This is a pertinent question because there is still a communications gap between the “business” and “IT” in many (especially large) organizations and as a result SOA initiatives are often driven from the IT side of the fence with little support or even understanding from the business.
There is a fundamental “chicken and egg” problem with SOA. It won’t gain support from the business unless a business case can be made…but conversely SOA payoffs are elusive without business support. Faced with this situation, many IT architects who want to develop an SOA approach are forced to try to conjure the egg out of thin air and hope that a chicken will hatch. The danger with this approach is that rather than gain an SOA you may end up with just a bunch of web services.
SOA is all about providing services to support the processes of the business – typically across organizational silos. There is a need to understand all the processes and their requirements – now and for the future. This visibility needs a vantage point “above the fray”. A point from where you can see the processes in their entirety. Without this vantage point you risk building the wrong services, or building services for the wrong processes or not anticipating future process changes. Moreover this vantage point must be experienced from the point of view
of the business – not just IT. So the question for an SOA initiative is “who in your organization has this vantage?” You may be lucky and have complete visibility from the IT cockpit, but that is rare. In general no one person has this vantage and it generally resides across different roles and people. Hence the need for some governance process to capture that vantage into a SOA plan.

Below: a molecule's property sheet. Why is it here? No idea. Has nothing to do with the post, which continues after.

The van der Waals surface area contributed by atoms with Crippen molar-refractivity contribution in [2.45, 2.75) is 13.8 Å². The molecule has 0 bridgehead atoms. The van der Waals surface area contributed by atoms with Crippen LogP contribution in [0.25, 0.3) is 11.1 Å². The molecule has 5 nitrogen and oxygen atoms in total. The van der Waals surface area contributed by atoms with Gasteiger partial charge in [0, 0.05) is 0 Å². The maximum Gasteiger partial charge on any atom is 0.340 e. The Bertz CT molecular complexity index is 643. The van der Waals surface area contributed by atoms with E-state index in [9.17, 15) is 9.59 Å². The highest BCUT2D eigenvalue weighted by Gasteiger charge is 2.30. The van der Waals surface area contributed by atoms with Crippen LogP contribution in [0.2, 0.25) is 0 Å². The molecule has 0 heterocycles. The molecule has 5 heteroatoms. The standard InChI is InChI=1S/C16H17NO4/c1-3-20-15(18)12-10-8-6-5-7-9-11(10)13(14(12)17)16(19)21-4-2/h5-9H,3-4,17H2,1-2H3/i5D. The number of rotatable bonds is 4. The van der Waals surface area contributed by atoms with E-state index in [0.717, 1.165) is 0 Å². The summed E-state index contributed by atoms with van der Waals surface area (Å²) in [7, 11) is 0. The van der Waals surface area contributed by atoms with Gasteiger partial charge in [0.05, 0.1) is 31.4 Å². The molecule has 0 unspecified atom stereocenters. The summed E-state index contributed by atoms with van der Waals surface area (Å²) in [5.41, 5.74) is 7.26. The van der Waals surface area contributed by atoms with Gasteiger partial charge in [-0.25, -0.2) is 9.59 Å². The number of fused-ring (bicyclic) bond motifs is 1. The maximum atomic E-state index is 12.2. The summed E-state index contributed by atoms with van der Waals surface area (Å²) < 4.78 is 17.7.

So let’s suppose you have this vantage and want to execute on an SOA initiative. SOA is primarily about sharing – shared services built on shared resources using shared standards. Without sharing you wont get the SOA pay-off. But sharing requires communication and cooperation. Leverage is required to reconcile conflicting priorities in terms of requirements, schedule, funding, and resources. There may be some organizations where all these conflicts can be reconciled within the IT department, but I haven’t seen any yet. Typically resolution is required at an organizational level above the participants – that is the prime purpose of organizational hirearchy. Hence you need the appropriate leverage to get everyone moving down the SOA path.
While the type of issues your SOA initiative will face are fairly general, the specific issues and their resolution will be germane to your organization. This means that the place you will achieve the right level of vantage and leverage will be different for your organization. You might be lucky enough to work in an IT department that has the appropriate leverage and vantage, but that is rare. More likely you will have to go higher up to get these facilities for a successful SOA. This is the essence of the “top-down” approach to SOA.
I guess the “middle-out” approach might be characterised by “figure out how much leverage and vantage you have access to an scope your initiative from there.”